Most of the volumes are in superlative condition; some have never been read, and their pages remain uncut. Unusually, most have their original, highly decorative bindings; many copies from this period were rebound during the 18th and 19th centuries, when owners had different tastes in book bindings.
Sotheby's princely collection comes from a princely source - one of the most important court libraries, in the Baroque castle, Donaueschingen, Baden-Wurttemberg. It is a library founded by Wolfgang, Count Furstenberg (1465-1509) and sold by his descendant, Joachim Prince zu Furstenberg, a member of one of Germany's largest land-owning families.
Among unique items in the collection, which will be sold in July, is a 1462 Viennese calendar for blood-letting, indicating the best days in each month for bleeding different parts of the body.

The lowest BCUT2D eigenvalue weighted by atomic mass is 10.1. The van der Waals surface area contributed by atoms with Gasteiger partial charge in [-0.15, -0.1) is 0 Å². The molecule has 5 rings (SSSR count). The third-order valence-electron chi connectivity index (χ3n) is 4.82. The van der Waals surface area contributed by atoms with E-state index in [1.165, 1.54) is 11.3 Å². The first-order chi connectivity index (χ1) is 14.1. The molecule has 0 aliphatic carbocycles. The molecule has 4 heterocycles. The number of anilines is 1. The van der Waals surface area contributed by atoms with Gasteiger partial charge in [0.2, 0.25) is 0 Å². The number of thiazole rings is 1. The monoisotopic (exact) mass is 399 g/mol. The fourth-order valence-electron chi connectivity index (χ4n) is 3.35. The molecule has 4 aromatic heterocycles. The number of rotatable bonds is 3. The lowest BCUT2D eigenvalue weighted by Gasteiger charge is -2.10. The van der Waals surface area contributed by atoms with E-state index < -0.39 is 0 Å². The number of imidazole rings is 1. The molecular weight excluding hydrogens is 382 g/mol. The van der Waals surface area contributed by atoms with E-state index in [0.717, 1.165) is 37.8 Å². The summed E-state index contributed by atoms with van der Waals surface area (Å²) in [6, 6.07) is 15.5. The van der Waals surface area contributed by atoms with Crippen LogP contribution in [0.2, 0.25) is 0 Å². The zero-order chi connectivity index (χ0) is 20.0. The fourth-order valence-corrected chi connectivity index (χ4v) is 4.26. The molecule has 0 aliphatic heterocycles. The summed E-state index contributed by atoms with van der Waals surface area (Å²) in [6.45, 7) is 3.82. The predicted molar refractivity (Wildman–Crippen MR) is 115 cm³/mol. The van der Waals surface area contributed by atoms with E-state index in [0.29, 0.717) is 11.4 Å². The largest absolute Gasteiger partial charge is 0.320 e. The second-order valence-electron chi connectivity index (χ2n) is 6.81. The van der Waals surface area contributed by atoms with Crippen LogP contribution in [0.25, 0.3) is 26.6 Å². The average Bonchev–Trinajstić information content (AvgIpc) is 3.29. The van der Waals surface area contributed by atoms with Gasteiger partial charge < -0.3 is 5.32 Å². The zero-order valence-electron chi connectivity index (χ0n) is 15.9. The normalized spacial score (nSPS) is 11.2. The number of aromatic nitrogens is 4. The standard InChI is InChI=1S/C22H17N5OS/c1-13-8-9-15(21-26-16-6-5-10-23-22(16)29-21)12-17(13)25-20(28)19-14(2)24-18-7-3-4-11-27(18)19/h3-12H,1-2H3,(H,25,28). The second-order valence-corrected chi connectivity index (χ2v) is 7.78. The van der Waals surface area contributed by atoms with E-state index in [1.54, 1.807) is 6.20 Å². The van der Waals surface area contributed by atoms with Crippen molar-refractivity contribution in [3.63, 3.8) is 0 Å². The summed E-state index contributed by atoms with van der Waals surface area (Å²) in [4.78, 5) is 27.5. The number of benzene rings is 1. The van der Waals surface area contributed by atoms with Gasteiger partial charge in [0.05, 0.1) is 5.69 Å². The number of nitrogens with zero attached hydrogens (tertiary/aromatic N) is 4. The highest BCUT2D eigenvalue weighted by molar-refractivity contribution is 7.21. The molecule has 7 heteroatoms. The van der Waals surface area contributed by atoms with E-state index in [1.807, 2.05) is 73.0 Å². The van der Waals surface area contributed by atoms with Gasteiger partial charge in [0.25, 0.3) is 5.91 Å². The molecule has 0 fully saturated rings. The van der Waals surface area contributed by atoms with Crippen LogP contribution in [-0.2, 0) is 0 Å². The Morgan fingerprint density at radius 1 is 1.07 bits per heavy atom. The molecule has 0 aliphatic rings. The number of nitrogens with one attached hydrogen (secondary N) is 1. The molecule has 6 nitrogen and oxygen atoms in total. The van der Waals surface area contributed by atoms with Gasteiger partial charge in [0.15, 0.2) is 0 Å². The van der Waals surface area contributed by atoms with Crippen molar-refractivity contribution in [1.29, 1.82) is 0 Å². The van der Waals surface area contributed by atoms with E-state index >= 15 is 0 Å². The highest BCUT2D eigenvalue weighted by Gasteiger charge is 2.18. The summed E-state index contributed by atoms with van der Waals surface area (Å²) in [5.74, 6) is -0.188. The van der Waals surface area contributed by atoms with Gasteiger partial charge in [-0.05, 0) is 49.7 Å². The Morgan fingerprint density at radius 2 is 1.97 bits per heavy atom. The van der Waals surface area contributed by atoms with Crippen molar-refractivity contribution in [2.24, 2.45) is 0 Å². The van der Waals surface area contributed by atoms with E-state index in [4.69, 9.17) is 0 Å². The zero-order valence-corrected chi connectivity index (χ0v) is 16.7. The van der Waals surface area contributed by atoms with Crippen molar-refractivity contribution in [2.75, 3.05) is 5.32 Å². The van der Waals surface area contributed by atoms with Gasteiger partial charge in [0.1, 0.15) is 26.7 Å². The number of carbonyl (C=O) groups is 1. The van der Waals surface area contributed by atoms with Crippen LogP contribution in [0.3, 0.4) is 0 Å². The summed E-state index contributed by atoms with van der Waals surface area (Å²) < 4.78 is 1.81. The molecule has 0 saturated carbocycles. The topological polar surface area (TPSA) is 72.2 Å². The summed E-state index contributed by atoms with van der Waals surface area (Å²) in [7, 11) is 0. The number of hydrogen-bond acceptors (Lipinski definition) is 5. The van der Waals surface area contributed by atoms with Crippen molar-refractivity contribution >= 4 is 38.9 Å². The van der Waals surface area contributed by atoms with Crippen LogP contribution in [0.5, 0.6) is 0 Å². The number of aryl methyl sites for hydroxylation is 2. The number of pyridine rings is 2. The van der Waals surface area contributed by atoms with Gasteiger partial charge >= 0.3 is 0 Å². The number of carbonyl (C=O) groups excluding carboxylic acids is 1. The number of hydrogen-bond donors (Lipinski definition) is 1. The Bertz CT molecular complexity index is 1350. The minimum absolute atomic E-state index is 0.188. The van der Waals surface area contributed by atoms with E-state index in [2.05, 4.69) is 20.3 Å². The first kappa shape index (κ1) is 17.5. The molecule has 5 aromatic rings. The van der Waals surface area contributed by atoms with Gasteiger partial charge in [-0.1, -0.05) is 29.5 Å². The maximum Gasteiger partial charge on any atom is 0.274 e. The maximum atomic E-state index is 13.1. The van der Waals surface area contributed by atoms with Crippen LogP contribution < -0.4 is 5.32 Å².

It was designed for popular use and, when a new calendar became available each year, the previous one would be thrown away. This one survived only because it was used as binding.
Charlotte Brown, a deputy director of Sotheby's, said that until this piece was studied, 'printing was only known in Mainz and Bamberg. This is evidence that printing was going on in Vienna, too'.
Another unique piece is a 1473 German language Ars Moriendi, the art of dying - a 'blockbook' in which each page was carved from a block of wood, rather than using movable type.